Thursday, November 3, 2016

Triple Cross

Filed under: General,Geometry — Tags: , , — m759 @ 1:30 PM

(Continued See the title in this journal, as well as Cube Bricks.)

Cube Bricks 1984 —

An Approach to Symmetric Generation of the Simple Group of Order 168
Related material —

Dirac and Geometry in this journal,
Kummer's Quartic Surface in this journal,
Nanavira Thera in this journal, and
The Razor's Edge  and Nanavira Thera.

See as well Bill Murray's 1984 film "The Razor's Edge"

Movie poster from 1984 —

"A thin line separates
love from hate,
success from failure,
life from death."

Three other dualities, from Nanavira Thera in 1959 —

"I find that there are, in every situation,
three independent dualities…."

(Click to enlarge.)

Tuesday, December 13, 2011

Mathematics and Narrative, continued

Filed under: General,Geometry — m759 @ 11:01 PM

Mathematics —

(Some background for the Galois tesseract )

(Click to enlarge)

http://www.log24.com/log/pix11C/111213-Edge-geometry-heptads-500w.jpg

Narrative

An essay on science and philosophy in the January 2012
Notices of the American Mathematical Society .

Note particularly the narrative explanation of the double-slit experiment—

"The assertion that elementary particles have
free will and follow Quality very closely leads to
some startling consequences. For instance, the
wave-particle duality paradox, in particular the baffling
results of the famous double slit experiment,
may now be reconsidered. In that experiment, first
conducted by Thomas Young at the beginning
of the nineteenth century, a point light source
illuminated a thin plate with two adjacent parallel
slits in it. The light passing through the slits
was projected on a screen behind the plate, and a
pattern of bright and dark bands on the screen was
observed. It was precisely the interference pattern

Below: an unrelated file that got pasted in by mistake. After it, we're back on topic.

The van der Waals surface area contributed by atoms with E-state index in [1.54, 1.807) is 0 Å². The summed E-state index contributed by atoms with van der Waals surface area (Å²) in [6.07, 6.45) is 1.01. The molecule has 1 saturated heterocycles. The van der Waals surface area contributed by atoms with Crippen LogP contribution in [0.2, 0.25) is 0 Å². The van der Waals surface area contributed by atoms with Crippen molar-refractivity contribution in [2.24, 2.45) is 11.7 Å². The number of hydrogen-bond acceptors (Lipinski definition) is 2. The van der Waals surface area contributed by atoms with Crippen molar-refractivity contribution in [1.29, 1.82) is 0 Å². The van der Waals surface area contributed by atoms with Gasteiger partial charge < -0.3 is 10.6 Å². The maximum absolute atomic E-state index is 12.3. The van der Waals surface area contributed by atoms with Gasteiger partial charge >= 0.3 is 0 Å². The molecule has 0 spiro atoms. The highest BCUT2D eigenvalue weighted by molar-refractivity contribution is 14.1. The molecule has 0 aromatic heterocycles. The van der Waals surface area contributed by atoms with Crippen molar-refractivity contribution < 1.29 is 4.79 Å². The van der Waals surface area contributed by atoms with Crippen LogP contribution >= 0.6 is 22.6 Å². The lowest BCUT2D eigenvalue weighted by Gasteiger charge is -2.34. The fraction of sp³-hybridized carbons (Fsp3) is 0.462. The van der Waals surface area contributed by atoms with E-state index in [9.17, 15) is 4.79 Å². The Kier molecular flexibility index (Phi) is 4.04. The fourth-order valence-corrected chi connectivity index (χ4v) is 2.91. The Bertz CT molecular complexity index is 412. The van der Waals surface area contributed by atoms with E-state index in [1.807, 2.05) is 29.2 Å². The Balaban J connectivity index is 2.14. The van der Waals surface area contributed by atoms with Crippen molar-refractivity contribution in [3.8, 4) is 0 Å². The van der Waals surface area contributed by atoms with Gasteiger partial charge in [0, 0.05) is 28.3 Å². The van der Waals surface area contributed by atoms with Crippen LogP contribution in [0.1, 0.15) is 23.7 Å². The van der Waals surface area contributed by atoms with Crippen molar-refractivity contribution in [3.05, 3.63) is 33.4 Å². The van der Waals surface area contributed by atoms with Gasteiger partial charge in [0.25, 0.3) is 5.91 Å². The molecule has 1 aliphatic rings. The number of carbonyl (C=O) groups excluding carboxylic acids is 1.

caused by the diffraction patterns of waves passing
through adjacent holes in an obstruction. However,
when the same experiment was carried out much
later, only this time with photons being shot at
the screen one at a time—the same interference
pattern resulted! But the Metaphysics of Quality
can offer an explanation: the photons each follow
Quality in their actions, and so either individually
or en masse (i.e., from a light source) will do the
same thing, that is, create the same interference
pattern on the screen."

This is from "a Ph.D. candidate in mathematics at the University of Calgary."
His essay is titled "A Perspective on Wigner’s 'Unreasonable Effectiveness
of Mathematics.'" It might better be titled "Ineffective Metaphysics."

Sunday, July 13, 2008

Sunday July 13, 2008

Filed under: General — Tags: — m759 @ 12:24 PM
Christ's High Table

C. P. Snow in A Mathematician's Apology :

FOREWORD

"It was a perfectly ordinary night at Christ's high table, except that Hardy was dining as a guest. He had just returned to Cambridge as Sadleirian professor, and I had heard something of him from young Cambridge mathematicians. They were delighted to have him back: he was a real  mathematician, they said, not like those Diracs and Bohrs the physicists were always talking about: he was the purest of the pure. He was also unorthodox, eccentric, radical, ready to talk about anything. This was 1931, and the phrase was not yet in English use, but in later days they would have said that in some indefinable way he had star quality."

Perhaps now also at Christ's high table– Scarlett O'Hara's Younger Sister , Evelyn Keyes, who died on July 4, 2008:

"… the memory of Evelyn Keyes looking at herself on the screen, exclaiming: 'There's star quality! Look at those tits!'"
 

http://www.log24.com/log/pix08/Evelyn_Keyes_in_99_River_Street.jpg

Evelyn Keyes in 99 River Street

 

See also "Supper at Eight" and
Irreconcilable Differences.

Thursday, November 29, 2007

Thursday November 29, 2007

Filed under: General — Tags: — m759 @ 12:00 PM
A Long Story

 
From today's online NY Times:
Obituaries in the News
By THE ASSOCIATED PRESS

 

Published: [Wednesday]
November 28, 2007
Filed at 11:10 p.m. ET

Gennie DeWeese

 

BOZEMAN, Mont. (AP) — Gennie DeWeese, an artist known for her landscape paintings and woodblock prints whose works are displayed at museums across the Northwest, died Monday [November 26, 2007]. She was 86.